Soon after Lynn K. Trever—a member of the dining staff at Harvard’s Greenhouse Café—first came to the U.S., she found herself toiling for 16 hours a day while eight months pregnant.
A native of Cambodia, Trever began working at the age of eight and says she often regretted not being able to obtain a better education in her youth.
But despite her exhausting work schedule and her lack of formal schooling, Trever decided she wanted to become an American citizen.
She recounted her tough path to citizenship in an inspirational speech at the Kennedy School last Tuesday, as she and 17 other Harvard employees were honored for passing their citizenship exams with help from Harvard undergraduate tutors.
These employees participated in the Citizenship Tutoring Program, which matches employees preparing for the citizenship test with volunteer student tutors. The free program is run collaboratively by the Institute of Politics and the Harvard Bridge to Learning and Literacy Program.
To Trever, who thanked the program repeatedly throughout her speech, Citizenship Tutoring made all the difference in allowing her to become a naturalized citizen.
A HELPING HAND
In the summer of 2002, the Bridge Program first began to tutor University employees who were hoping to obtain citizenship. In the fall of the following year, Russell M. Weinstein ’07 founded the Citizenship Tutoring Program in order to connect undergraduate students with employees preparing for the exam.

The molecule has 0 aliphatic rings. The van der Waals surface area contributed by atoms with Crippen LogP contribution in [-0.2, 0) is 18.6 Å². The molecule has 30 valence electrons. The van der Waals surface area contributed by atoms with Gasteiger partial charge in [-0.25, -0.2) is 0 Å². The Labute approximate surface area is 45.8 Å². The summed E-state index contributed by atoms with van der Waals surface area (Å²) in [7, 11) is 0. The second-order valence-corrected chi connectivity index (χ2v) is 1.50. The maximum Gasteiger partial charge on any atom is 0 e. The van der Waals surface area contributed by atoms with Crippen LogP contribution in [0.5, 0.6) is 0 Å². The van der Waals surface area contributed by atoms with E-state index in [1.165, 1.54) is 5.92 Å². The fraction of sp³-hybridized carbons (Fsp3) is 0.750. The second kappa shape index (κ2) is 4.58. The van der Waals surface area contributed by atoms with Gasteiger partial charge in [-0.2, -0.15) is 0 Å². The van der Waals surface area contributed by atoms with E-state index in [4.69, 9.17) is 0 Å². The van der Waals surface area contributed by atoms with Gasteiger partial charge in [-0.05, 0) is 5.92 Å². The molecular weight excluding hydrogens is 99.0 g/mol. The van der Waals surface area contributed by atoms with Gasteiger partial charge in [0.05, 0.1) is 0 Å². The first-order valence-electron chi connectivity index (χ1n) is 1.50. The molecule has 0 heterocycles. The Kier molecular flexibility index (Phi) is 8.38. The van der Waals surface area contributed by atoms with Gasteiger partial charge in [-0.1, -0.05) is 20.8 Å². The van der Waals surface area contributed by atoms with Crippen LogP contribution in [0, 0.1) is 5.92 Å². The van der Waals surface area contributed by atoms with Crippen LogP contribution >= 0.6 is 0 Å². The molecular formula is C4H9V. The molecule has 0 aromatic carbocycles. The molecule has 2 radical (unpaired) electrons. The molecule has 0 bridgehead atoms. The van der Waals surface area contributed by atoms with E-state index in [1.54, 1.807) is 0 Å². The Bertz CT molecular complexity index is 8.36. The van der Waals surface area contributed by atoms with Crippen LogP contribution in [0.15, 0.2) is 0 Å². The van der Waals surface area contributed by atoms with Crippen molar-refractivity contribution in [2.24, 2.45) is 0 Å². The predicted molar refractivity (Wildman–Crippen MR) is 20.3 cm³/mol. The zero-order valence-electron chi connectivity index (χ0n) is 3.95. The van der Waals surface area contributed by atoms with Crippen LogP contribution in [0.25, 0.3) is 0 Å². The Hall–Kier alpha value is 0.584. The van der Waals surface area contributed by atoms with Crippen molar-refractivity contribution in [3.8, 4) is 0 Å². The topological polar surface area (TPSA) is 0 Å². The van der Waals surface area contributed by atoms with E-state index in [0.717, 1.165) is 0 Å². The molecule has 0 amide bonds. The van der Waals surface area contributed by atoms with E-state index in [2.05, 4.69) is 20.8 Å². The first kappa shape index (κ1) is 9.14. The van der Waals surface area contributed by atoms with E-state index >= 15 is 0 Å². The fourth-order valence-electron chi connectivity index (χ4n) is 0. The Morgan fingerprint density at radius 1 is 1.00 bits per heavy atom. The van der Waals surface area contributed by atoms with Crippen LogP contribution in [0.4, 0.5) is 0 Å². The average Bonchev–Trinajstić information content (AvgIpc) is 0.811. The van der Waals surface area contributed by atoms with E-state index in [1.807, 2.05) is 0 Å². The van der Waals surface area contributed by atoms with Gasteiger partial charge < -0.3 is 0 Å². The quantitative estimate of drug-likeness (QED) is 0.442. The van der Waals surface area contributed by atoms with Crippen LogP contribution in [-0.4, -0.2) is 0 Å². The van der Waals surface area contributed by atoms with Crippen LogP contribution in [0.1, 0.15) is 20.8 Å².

In its inaugural fall, the program started slow, drawing only about five volunteers. But in subsequent years, participation rapidly rose to include more than two dozen students.
One of the program’s key strengths lies in the fact that some of its staff are naturalized immigrants themselves.
Two of the Bridge Program’s liaisons to the undergraduate tutors—Tamara S. Suttle, the program coordinator, and Ana Roche-Freeman, an ESL instructor—immigrated from Barbados and Ireland and became citizens in 1998 and 2008, respectively.
Suttle and Roche-Freeman not only work with the undergraduate tutors during the year, but also perform tutoring duties during the summer.
They have a unique perspective on the apprehensions and fears that immigrants may face while taking the test.
“There are some questions that, if you don’t know English very well, are difficult to understand,” Roche-Freeman says.
The two have seen how the naturalization process has changed, even over the past few years.